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Good Food Box


What is the Good Food Box?

The Good Food Box (GFB) is a non-profit fresh fruit and vegetable distribution system created and operated by FoodShare. The GFB runs like a large buying club with centralized buying and coordination. Individuals place orders for boxes with volunteer coordinators in their neighbourhood and receive a box brimming with fresh, tasty produce, on a weekly, bi-weekly or monthly cycle.

Customers benefit from the cost savings of bulk buying and time saved by this distribution method. Produce is touched by fewer hands, gets to them faster, and costs less. This means purchasing high quality, fresh food is within reach of many more people than the regular retail system.

We choose Ontario-grown products whenever possible because we want to know where and how our food is produced, support local farmers, and reduce the fossil fuels burned. Customers pay the cost of the food itself and some of the delivery costs, while the United Way and other public and private supporters subsidize distribution overheads. Each box is accompanied by a newsletter that offers nutrition information, as well as easy and economical food preparation tips.

For more information on the Good Food Box or to find a drop-off near you email foodlink@foodshare.net or call  416.363.6441 x275.

How much does it cost?
Customers pay between $13 and $34 depending on the box type they choose to purchase.

What's in each box?
Every Good Food Box is filled with top-quality fruits and vegetables from local farmers and the Ontario Food Terminal. Each box contains the same mixture of produce, though the contents change with each delivery depending on what is in season and reasonably priced at the time. Please note that we cannot offer substitutions in the Good Food Box, as keeping contents fixed keeps program costs low.

Our priorities in choosing Good Food Box contents are: quality, value, culturally appropriate food, local and seasonal, sustainable growing practices, reduced packaging, and fair trade.

How are boxes packed and delivered?
Foodshare volunteers, together with volunteers from the United Way and private sector pack the boxes each week, and our drivers deliver them to neighbourhood drop-off locations, where local volunteer coordinators collect money in advance of delivery, and make sure that everyone gets their box after it arrives. We deliver to daycares, apartment buildings, churches – anywhere there are 8-10 people who want to buy a box.

What are the impacts of this program?
Established in February 1994 with just 47 boxes, the FoodShare's Good Food Box program now distributes approximately 4,000 Good Food Boxes each month through about 200 neighbourhood drops.

Professional evaluation of The Good Food Box shows that participating in the program helps people access a more nutritious diet. It is now thought that up to 70% of deaths result from diseases that have a diet-related dimension, and there is mounting evidence that eating enough fruit and vegetables is key to preventing disease. Not only is it a matter of justice that everyone should have access to the food they need to keep healthy, but it also makes sense because of enormous costs to the health care system that result from treating these diseases.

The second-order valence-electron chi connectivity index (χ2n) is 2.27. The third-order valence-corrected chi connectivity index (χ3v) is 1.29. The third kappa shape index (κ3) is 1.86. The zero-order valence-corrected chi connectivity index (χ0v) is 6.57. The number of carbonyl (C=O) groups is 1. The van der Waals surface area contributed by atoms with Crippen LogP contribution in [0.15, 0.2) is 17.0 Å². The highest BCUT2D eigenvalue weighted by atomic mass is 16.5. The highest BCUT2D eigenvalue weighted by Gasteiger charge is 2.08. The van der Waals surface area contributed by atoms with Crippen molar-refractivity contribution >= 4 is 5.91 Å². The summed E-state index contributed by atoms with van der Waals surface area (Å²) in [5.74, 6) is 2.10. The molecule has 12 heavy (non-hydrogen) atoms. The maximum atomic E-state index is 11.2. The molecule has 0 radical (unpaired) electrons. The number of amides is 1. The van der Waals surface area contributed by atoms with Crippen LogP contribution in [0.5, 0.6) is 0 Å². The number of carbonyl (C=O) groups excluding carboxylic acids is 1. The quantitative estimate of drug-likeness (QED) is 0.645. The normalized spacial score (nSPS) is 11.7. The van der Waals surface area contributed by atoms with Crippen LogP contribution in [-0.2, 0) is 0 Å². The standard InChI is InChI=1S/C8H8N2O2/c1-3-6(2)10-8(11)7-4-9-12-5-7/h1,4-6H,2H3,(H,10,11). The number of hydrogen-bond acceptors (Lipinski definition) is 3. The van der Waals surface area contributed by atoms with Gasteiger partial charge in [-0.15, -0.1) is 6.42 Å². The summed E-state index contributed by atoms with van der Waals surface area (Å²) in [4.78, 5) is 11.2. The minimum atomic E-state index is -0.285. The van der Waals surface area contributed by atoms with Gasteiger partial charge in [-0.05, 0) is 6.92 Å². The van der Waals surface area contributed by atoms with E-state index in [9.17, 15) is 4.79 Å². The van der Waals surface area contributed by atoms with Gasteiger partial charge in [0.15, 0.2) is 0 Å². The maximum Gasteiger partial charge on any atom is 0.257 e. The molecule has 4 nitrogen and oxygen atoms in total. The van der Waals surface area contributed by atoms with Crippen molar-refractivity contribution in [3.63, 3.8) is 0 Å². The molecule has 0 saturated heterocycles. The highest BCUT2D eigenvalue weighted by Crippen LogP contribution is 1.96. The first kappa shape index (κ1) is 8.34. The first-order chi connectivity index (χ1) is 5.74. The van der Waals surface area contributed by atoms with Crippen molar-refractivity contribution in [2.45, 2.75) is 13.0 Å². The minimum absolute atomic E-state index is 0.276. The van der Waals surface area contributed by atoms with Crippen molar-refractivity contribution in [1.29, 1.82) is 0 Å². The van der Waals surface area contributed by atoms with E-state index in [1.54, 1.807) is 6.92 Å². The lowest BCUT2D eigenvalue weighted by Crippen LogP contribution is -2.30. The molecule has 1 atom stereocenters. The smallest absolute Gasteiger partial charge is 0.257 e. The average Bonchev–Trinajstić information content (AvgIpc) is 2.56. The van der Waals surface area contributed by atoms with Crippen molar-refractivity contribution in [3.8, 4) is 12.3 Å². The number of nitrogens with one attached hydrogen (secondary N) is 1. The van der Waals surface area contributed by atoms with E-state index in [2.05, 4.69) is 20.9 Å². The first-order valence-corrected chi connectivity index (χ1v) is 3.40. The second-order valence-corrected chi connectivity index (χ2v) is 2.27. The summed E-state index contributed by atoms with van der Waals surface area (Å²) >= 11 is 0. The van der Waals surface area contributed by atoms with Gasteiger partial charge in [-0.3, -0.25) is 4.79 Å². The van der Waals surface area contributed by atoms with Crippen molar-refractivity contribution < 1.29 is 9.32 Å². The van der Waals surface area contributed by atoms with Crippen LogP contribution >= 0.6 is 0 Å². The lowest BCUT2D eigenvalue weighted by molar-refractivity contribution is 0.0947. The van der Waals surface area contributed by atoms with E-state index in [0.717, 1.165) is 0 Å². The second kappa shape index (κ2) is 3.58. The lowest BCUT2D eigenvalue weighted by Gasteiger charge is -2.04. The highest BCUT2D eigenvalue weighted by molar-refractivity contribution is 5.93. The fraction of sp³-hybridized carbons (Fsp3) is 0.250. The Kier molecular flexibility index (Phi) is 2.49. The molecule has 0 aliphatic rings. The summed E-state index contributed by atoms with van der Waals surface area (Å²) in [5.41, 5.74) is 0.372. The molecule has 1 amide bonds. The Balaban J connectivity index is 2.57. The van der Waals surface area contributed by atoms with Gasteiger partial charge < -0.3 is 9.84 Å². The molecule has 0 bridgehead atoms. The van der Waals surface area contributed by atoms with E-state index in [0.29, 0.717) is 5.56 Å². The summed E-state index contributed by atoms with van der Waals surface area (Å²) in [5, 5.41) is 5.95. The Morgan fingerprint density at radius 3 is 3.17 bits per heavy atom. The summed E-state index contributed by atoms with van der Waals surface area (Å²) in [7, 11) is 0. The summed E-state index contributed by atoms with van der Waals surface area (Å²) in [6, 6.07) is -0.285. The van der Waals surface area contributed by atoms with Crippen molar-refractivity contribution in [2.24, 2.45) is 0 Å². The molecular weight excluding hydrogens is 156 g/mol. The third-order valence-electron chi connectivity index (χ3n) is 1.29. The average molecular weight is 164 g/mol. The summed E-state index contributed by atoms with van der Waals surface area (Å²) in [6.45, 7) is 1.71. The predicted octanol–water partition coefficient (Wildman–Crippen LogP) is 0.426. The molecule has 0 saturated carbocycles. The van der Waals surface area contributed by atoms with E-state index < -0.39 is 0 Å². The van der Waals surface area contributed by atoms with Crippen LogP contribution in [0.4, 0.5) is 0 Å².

The Good Food Box makes top-quality, fresh food available in a way that does not stigmatize people, fosters community development and promotes healthy eating.

Good Food Box - Brochure 
Good Food Box - Guide 
Good Food Box - Application to Start a Drop Off Location
Good Food Box - Letter for New Coordinators

Upcoming Events

Market Gardens In The City: Groundbreaking Expertise from Urban Farmers in Toronto
September 16, 2015

Get to know the urban farmers growing and selling in Toronto!

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Market Gardens in the City: Learn from Ground Breaking Urban Farmers
September 17, 2015

Meet with Market Gardeners and Urban Farmers who have made it their business to grow and sell in the city of Toronto. They have their hands dirty and are navigating the world of growing, business plans, farmer's markets, CSA's, restaurants and added value products. Meet the people who have jumped in, hear their stories in a morning panel and get the chance to ask each of them key questions in the afternoon.

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FoodShare Academy: Making Jams with Sybil Pinnock
September 18, 2015

Using fresh fall strawberries, you will learn jam making and canning techniques with Sybil Pinnock. She will teach you how to pick the right fruit, preparation of the fruit and of jars, and give experienced advice on different recipes for jams. All participants will have hands on opportunities to learn from start to finish and take home jars of jam.

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